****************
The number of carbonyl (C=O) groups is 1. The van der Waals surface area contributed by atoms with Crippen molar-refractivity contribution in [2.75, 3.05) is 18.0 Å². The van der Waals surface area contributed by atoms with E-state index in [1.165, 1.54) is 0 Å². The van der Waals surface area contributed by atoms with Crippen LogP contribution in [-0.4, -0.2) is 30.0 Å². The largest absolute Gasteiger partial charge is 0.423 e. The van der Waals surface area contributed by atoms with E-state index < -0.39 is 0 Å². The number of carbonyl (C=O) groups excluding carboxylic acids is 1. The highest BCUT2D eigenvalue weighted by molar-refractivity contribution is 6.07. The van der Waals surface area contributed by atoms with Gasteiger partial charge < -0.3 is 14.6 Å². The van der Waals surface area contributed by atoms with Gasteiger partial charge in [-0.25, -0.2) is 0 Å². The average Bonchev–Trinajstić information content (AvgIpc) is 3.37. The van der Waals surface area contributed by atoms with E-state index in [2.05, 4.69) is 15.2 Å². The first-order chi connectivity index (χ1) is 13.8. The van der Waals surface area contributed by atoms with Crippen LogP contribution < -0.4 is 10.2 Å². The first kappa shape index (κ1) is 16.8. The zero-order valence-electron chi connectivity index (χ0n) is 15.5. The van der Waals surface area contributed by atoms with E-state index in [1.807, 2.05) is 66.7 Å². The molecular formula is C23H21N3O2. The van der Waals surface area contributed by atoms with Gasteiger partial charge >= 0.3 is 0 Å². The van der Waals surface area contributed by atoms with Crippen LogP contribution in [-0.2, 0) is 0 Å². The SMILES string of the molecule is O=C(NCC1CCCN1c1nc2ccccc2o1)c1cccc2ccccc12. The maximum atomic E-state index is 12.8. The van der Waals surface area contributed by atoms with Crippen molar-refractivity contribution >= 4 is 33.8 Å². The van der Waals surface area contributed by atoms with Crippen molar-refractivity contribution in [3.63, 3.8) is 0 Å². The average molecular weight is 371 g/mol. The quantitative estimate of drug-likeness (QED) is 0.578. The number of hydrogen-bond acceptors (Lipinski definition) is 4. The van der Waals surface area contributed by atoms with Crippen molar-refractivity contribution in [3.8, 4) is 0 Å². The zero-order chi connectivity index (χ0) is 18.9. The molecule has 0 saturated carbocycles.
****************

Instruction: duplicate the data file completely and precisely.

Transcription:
The number of carbonyl (C=O) groups is 1. The van der Waals surface area contributed by atoms with Crippen molar-refractivity contribution in [2.75, 3.05) is 18.0 Å². The van der Waals surface area contributed by atoms with E-state index in [1.165, 1.54) is 0 Å². The van der Waals surface area contributed by atoms with Crippen LogP contribution in [-0.4, -0.2) is 30.0 Å². The largest absolute Gasteiger partial charge is 0.423 e. The van der Waals surface area contributed by atoms with E-state index < -0.39 is 0 Å². The number of carbonyl (C=O) groups excluding carboxylic acids is 1. The highest BCUT2D eigenvalue weighted by molar-refractivity contribution is 6.07. The van der Waals surface area contributed by atoms with Gasteiger partial charge < -0.3 is 14.6 Å². The van der Waals surface area contributed by atoms with Gasteiger partial charge in [-0.25, -0.2) is 0 Å². The average Bonchev–Trinajstić information content (AvgIpc) is 3.37. The van der Waals surface area contributed by atoms with E-state index in [2.05, 4.69) is 15.2 Å². The first-order chi connectivity index (χ1) is 13.8. The van der Waals surface area contributed by atoms with Crippen LogP contribution < -0.4 is 10.2 Å². The first kappa shape index (κ1) is 16.8. The zero-order valence-electron chi connectivity index (χ0n) is 15.5. The van der Waals surface area contributed by atoms with E-state index in [1.807, 2.05) is 66.7 Å². The molecular formula is C23H21N3O2. The van der Waals surface area contributed by atoms with Gasteiger partial charge >= 0.3 is 0 Å². The van der Waals surface area contributed by atoms with Crippen LogP contribution in [-0.2, 0) is 0 Å². The SMILES string of the molecule is O=C(NCC1CCCN1c1nc2ccccc2o1)c1cccc2ccccc12. The maximum atomic E-state index is 12.8. The van der Waals surface area contributed by atoms with Crippen molar-refractivity contribution >= 4 is 33.8 Å². The van der Waals surface area contributed by atoms with Crippen molar-refractivity contribution in [3.63, 3.8) is 0 Å². The average molecular weight is 371 g/mol. The quantitative estimate of drug-likeness (QED) is 0.578. The number of hydrogen-bond acceptors (Lipinski definition) is 4. The van der Waals surface area contributed by atoms with Crippen molar-refractivity contribution in [3.8, 4) is 0 Å². The zero-order chi connectivity index (χ0) is 18.9. The molecule has 0 saturated carbocycles.